The first major resolution under India’s new Insolvency and Bankruptcy law went through last week, with Tata Steel announcing its takeover of Bhushan Steel, a development that Piyush Goyal, standing in as Finance Minister for Arun Jaitley, described as a “historic breakthrough” in resolving the legacy issues of banks. Several others from among the 12 major defaulters whose cases RBI had referred to the National Company Law Tribunal (NCLT) for resolution, too, are expected to report progress over the next few months as bidders pitch for their assets.
The new law passed in May 2016 provides for either resolution or winding up of a distressed firm, which is referred to the NCLT under a legal framework. Since the law was notified in November 2016, over 800 cases have been admitted, and about four times that number of applications have been rejected. Orders for resolution or liquidation have been passed in 200 cases, mostly for winding up. Along the way, as promoters attempted to game the system, the government has worked to keep out willful defaulters, and those whose accounts were classified as bad loans, from bidding again unless they repaid their loans. The government concedes it is in uncharted territory here, and Jaitley told Parliament this January that implementing the law was a “learning experience”, and that the government would continue to make changes to it.
The economic impact
There are clear signs of behavioural change among promoters and company managements after the law kicked in. With the tightening of rules by the regulator, and with banks having to set aside more funds to cover losses, corporates and promoters are scrambling to ensure payments. In the past, lenders were comfortable with the backing of collateral — assets such as land, shares, etc. — while approving loans. Now, the cash flows of companies are increasingly the key determinant, and promoters are being forced to bring in more of their capital to ensure what is known as “more skin in the game”, that is, a stronger demonstration of their commitment.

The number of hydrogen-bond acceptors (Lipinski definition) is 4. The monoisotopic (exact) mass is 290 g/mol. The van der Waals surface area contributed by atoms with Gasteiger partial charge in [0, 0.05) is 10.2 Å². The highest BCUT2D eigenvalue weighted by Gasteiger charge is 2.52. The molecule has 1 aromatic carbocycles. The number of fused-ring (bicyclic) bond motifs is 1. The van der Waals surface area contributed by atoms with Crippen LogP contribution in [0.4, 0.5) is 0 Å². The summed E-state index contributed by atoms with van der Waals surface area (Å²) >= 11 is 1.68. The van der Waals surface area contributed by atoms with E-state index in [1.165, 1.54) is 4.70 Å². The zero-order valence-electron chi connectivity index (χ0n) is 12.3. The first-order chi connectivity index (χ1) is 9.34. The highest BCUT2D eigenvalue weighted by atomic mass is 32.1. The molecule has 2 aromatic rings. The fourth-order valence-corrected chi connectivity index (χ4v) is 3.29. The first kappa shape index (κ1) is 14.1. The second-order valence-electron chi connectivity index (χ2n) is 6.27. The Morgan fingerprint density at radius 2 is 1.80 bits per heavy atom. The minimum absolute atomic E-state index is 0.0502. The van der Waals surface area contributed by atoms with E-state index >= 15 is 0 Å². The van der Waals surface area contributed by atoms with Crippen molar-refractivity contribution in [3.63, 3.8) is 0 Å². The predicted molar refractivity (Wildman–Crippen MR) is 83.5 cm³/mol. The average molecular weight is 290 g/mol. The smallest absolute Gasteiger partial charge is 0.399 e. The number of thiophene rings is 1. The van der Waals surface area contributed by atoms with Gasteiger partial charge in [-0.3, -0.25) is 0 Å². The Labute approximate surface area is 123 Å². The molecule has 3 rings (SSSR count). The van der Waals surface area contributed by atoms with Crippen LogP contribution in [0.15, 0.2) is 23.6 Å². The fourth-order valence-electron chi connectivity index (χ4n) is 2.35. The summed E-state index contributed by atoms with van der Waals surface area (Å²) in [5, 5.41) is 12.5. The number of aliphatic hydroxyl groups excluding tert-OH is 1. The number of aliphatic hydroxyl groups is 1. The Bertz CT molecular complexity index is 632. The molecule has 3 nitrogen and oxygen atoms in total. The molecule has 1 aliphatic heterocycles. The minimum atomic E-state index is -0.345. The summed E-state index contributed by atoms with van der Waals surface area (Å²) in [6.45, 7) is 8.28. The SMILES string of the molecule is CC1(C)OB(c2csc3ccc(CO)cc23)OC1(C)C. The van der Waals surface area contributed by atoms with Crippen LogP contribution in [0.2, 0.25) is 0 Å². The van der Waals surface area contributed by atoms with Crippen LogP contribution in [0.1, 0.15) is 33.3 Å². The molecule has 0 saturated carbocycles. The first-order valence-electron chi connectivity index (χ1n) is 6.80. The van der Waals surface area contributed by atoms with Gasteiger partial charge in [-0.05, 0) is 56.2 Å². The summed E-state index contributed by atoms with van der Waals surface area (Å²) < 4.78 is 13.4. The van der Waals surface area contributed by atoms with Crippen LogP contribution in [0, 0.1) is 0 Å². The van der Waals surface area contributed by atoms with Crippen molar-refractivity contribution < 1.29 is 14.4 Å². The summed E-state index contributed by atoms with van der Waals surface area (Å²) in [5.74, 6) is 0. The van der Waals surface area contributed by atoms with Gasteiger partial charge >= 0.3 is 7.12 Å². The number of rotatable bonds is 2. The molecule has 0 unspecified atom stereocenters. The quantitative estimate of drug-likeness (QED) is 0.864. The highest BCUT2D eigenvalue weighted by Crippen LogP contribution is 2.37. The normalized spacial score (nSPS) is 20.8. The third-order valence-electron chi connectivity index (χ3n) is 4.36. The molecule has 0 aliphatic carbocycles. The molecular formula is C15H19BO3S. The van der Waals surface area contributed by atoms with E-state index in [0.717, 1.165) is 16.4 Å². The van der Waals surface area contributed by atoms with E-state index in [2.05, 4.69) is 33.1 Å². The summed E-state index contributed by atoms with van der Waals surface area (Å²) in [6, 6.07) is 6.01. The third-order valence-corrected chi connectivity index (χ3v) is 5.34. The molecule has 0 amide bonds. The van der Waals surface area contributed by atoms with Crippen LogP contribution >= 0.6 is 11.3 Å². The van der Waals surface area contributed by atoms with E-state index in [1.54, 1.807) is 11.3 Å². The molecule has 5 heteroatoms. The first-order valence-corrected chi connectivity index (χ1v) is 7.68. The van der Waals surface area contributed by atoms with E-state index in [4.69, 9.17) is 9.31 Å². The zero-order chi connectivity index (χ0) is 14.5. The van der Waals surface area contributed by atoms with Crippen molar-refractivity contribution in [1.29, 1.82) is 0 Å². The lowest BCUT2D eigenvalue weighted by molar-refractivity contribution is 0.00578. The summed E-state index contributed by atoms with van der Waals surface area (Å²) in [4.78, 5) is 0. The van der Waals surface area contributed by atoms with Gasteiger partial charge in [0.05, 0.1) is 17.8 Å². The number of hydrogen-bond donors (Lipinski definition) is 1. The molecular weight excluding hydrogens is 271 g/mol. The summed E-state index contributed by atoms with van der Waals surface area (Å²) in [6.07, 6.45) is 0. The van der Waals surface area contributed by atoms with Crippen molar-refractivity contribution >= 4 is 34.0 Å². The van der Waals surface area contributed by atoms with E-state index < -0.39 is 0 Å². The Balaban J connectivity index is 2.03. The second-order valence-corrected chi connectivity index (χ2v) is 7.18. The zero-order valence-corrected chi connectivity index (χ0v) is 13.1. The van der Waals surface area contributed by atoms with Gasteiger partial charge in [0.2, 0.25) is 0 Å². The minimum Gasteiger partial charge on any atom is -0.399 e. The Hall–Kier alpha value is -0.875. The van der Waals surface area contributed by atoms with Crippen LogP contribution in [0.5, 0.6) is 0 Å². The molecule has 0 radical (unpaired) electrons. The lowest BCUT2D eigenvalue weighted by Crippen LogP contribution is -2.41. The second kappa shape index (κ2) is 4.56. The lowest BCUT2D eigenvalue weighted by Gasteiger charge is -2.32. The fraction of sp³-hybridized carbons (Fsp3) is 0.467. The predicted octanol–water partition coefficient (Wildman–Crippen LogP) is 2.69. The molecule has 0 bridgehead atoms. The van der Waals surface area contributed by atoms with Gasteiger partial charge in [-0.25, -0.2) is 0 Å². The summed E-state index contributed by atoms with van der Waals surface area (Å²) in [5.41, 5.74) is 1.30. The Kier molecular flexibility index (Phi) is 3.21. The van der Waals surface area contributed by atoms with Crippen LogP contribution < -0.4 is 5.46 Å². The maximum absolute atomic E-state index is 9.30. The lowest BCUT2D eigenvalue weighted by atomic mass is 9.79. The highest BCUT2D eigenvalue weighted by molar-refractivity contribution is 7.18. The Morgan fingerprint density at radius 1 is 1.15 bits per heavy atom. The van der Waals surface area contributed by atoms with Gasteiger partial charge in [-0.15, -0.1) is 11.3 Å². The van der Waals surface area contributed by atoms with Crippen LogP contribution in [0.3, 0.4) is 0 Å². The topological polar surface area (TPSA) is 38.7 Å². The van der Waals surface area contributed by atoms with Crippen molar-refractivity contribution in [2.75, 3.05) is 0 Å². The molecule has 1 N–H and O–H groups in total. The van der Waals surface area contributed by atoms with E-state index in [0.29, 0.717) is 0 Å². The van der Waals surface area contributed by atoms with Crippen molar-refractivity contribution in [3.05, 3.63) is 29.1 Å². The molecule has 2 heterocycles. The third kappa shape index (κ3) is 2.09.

The 180-day window for completion of the resolution process is ambitious — it is 12 months in the UK, for example. The law has been criticised, and questions have been raised on the calibre of the new breed of insolvency professionals mandated to manage the affairs of troubled companies in the interim. It is to be kept in mind, however, that judicial delays in the past too, have contributed to the swelling of bad loans, and that many of those on the NCLT benches are going through their own learning processes. Many of the glitches, indeed, are not because of the law, but because of the capacity constraints in developing quality resolution professionals, adding more benches, and in driving institutional change and the behaviour of lenders. Recent experience shows that bankers who agree to forego a part of their dues — or settle for a “haircut” — continue to have reason to fear action by investigating agencies, the presence of an oversight committee notwithstanding.
Over the next year or two, this law will be seen as one of the legacies of this government. But in the medium term, this could well test banks and the government with new challenges. The balance has tilted towards the lenders for now, but promoters are increasingly working to lower their debt to banks, raising money from the corporate bond market or through overseas borrowings, instead. Over the last few years, India’s corporate bond market has seen much higher volumes, with more companies tapping it for funds. But as policymakers welcome this shift away from banks, they will have to reckon with the challenge of good borrowers migrating to that market or to other forms of borrowing. The vacuum created by public banks that now control 70% of assets in India, will be reflected in the expansion of Non Banking Finance Companies and their lending portfolios.
For the government, the challenge is to revive investment — a formidable task in this environment, with banks weighed down by debt, a tax regime that many businessmen view as being unfriendly and unstable, and an atmosphere of perceived promoter bashing. The worry also is that banks and industry are weighed down at a time of strong global growth; the contrast is with 2004-08, when India was able to capitalise on such growth. Few will disagree with what the new law seeks to achieve — creative destruction — but the pain could last longer than expected.
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